FST Media: What benefits can traditional banks derive from their partnerships with fintechs? How well can these partnerships advance innovation in cybersecurity?
Oerting: I believe that ‘trust’ will be a competitive differentiator in banking and other areas in the future. Customers will assess if they want to bank with us based on our ability to keep their sensitive data safe, and that will play a bigger role than getting 0.5 per cent more in interest payments.
If you are a full customer at a bank, we basically know all about you: your salary, address, family, mortgage, spending behaviour, electricity bills, travel patterns, credit card use, online shopping etc. – essentially everything that needs to be secured. This is where fintechs can help by providing new models, tools, functionality, and ideas to improve security, without offering convenience, but also enabling new encryption models to prevent data from being read and/or used if exposed by criminals.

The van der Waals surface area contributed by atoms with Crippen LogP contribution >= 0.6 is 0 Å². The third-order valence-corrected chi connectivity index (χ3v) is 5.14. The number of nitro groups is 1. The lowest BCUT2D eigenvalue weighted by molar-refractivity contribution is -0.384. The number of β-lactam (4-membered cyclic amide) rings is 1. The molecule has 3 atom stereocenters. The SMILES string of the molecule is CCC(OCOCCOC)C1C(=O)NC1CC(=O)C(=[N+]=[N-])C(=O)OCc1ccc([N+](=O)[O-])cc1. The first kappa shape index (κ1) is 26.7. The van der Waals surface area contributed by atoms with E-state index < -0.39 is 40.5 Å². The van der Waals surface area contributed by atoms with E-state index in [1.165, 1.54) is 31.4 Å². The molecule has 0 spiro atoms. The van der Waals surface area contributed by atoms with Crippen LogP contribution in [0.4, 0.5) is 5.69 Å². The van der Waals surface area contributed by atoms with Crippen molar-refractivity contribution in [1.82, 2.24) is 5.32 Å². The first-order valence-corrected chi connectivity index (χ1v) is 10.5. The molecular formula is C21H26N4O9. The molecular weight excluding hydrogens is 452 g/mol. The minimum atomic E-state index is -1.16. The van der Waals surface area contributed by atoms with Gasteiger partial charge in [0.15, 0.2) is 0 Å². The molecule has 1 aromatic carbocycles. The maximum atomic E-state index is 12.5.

FST Media: Moving forward, what emerging technology would you like to see play a more prominent role in financial services?
Oerting: Banks will go mobile. PCs are on their way out, and IoT, mobile, 5G, and hyper-connection is the new reality and future. Identity, proof, and security play a big role in banking, and that will drive more innovation in security and convenience in the use of mobile devices, particularly combined with new IoT technologies.